New York budget measures aim to address opioid crisis on LI
With the opioid epidemic still endemic throughout Suffolk County and beyond, New York State senators are hoping the new state budget will mean more help for those in the throes of addiction.
Measures woven into and passed in the state budget include increasing access for those suffering with substance use disorder to access 28-day inpatient and outpatient programs without prior insurance authorization. They also include money for a recovery high school start -up and no prior authorization for medication- assisted treatment.
“These are critical reform measures,” said New York State Sen. Monica Martinez (D-Brentwood). In addition, she touted another reform, which will require emergency rooms to enact screening, brief intervention and referral to treatment for all overdose patients before they are released. For the first time, emergency room doctors will also initiate medically-assisted treatment to overdose patients prior to their release, utilizing drugs like buprenorphine that alleviate the craving for opioids including heroin.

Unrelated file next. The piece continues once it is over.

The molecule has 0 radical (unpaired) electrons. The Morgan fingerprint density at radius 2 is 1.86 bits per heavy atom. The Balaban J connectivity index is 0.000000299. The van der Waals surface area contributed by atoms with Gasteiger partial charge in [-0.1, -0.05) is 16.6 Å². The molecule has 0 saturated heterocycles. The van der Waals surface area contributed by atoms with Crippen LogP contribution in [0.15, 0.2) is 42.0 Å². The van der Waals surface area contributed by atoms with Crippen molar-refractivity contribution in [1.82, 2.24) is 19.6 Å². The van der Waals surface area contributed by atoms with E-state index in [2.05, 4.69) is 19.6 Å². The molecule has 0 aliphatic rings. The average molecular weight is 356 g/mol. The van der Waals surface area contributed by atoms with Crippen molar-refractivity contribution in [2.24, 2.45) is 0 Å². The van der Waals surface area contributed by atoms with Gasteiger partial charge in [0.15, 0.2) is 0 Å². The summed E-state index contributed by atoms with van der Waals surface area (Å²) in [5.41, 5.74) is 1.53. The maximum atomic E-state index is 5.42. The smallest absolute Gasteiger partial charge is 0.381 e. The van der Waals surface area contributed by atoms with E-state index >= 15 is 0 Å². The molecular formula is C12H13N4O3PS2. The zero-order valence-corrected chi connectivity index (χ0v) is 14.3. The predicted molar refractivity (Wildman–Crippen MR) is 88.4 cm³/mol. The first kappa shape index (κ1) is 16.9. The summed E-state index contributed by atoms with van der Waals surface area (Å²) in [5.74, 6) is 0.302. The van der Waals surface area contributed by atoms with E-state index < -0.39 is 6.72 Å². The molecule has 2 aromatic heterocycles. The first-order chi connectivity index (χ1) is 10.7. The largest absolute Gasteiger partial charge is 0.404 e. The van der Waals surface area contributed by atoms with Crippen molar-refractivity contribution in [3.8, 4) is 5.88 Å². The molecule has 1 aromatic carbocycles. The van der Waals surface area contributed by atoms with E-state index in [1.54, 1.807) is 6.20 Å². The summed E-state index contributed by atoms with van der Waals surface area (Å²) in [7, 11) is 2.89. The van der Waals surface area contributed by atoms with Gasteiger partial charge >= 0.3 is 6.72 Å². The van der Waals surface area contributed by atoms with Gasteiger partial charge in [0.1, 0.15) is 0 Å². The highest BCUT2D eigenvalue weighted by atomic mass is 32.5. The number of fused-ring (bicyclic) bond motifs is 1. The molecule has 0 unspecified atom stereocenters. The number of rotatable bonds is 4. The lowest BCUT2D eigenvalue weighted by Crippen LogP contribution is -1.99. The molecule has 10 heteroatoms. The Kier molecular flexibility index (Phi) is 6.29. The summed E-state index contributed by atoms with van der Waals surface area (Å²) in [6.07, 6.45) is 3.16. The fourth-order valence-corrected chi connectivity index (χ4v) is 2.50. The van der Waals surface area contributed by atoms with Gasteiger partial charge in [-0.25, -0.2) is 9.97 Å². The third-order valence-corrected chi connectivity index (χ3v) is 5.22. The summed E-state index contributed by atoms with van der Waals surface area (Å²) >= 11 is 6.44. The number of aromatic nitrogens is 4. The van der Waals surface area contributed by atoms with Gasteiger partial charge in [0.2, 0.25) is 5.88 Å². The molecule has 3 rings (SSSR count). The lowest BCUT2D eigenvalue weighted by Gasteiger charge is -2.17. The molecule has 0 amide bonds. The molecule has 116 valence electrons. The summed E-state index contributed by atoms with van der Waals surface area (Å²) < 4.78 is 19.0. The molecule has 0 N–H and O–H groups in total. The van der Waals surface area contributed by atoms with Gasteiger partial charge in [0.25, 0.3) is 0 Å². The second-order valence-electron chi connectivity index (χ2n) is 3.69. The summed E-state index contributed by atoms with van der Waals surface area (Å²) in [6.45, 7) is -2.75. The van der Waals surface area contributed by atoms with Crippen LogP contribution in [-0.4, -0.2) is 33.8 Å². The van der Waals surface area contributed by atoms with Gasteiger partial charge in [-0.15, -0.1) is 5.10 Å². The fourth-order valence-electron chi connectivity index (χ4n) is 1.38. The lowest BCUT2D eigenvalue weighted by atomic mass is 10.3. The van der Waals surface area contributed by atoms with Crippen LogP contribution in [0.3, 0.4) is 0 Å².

Martinez was joined by her Democratic colleagues at a press conference in Islandia April 12. Senators Anna Kaplan (D-Great Neck), James Gaughran (D-Northport), Kevin Thomas (D-Levittown) and Todd Kaminsky (D-Long Beach) gathered at THRIVE Long Island, a community center for people in addiction recovery whose funding was a legislative win three years back.
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